In my previous post about choice I wrote that many people like me have the luxury of choice in an amazing amount of areas. However, the flipside is that we get too much choice and we get to experience the pains of having all these choices!
The result is that we get completely paralyzed facing all these choices – choices that sometimes are so complex that we don’t have the knowledge, skill or time to be able to figure them out.
In my generation you can clearly see this when it comes to careers, all this choice – instead of making people choose radically different things from each other – leads many young people to resorting to simple templates when thinking about their careers. Instead of using the fact that we in essence have the choice of choosing what we’re going to devote our lives to freely, opting for the choices that most resonate with our goals allowing us to have the most impact, we make low-impact “easy” choices based on what others do.
I recently came across some interesting thinking in this area that I wanted to share. The first is a book called Nudge and it deals with ways of relieving the burden for paralyzed choosers and ensuring that by simple methods we can be nudged into taking better choices. Nudges makes the “best” option a little bit easier to make (while not prohibiting you to make any other choice you might like) through for example providing intelligent defaults or making long-term results clearly visible (think about how many people are potentially susceptible to diabetes, but still chooses high sugary foods, thus increasing their risks…).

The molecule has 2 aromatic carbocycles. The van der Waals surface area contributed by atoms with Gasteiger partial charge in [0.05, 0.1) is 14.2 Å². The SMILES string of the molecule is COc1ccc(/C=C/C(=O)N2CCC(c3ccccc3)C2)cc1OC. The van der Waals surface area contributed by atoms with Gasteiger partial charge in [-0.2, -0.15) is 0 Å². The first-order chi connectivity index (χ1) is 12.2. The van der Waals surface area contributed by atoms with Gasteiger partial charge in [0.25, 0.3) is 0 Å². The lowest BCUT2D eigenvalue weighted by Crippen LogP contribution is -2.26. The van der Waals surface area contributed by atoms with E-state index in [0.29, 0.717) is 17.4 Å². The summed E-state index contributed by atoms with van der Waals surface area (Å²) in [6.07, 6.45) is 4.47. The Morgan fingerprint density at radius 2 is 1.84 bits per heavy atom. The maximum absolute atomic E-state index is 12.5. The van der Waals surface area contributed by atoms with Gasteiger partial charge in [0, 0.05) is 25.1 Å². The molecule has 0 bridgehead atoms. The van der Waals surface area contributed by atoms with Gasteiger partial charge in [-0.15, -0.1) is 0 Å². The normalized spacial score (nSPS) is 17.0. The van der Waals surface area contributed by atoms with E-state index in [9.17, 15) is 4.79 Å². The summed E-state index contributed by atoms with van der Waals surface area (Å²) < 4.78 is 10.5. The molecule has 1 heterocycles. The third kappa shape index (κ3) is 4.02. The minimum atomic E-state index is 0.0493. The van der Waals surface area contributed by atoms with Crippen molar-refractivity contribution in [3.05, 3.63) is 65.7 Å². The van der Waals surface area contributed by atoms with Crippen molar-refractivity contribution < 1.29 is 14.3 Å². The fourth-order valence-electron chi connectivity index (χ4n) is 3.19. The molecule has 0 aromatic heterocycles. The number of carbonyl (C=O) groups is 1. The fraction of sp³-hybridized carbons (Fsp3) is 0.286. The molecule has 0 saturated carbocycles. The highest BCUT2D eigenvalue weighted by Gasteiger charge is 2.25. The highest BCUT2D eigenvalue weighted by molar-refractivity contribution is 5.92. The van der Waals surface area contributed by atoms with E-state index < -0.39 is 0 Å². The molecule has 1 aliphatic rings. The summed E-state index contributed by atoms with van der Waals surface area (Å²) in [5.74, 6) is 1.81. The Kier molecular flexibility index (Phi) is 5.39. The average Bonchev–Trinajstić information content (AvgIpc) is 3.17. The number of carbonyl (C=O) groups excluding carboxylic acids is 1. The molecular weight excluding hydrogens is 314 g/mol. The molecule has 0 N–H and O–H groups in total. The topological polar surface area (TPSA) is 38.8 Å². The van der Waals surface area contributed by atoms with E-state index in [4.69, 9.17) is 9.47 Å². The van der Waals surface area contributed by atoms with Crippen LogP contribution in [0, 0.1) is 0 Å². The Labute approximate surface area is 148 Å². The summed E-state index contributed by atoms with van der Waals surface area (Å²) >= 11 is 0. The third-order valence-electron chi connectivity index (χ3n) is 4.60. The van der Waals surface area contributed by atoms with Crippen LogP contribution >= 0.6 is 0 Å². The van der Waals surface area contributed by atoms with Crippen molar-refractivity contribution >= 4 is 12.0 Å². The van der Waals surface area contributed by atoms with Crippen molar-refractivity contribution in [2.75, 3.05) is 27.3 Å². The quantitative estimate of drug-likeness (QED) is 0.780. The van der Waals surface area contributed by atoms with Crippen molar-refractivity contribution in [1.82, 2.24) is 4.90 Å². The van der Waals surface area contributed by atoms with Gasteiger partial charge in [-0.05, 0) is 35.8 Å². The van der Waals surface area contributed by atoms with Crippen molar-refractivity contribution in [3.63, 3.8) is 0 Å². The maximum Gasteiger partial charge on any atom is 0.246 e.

The book mostly looks at things like choosing your health care insurance, saving for your retirement and so on, but the pattern they describe holds very true also for what we do with our lives and how we work towards our goals. In this area, just as when it comes to choosing the right pension plan, we could use a little bit of a nudge. I think if we implemented more nudges in our everyday life focused around working towards our goals & aspirations or taking up impacting experiences, we’d probably live better lives.
The other source of inspired thinking in this area is TED-speaker Barry Schwartz (if you haven’t checked out TED, do so now!) who talks about this topic and on how the idea in our (western) society we can maximize happiness by maximizing choice is deeply flawed. His speech is well-invested 20 minutes. Overall I think that his points, combined with the approaches of the book Nudge makes sense – and I am certainly going to spend more time thinking of how I could “nudge” myself and others around me into making better (as viewed by myself & them) choices about sustainability, personal goals and personal development.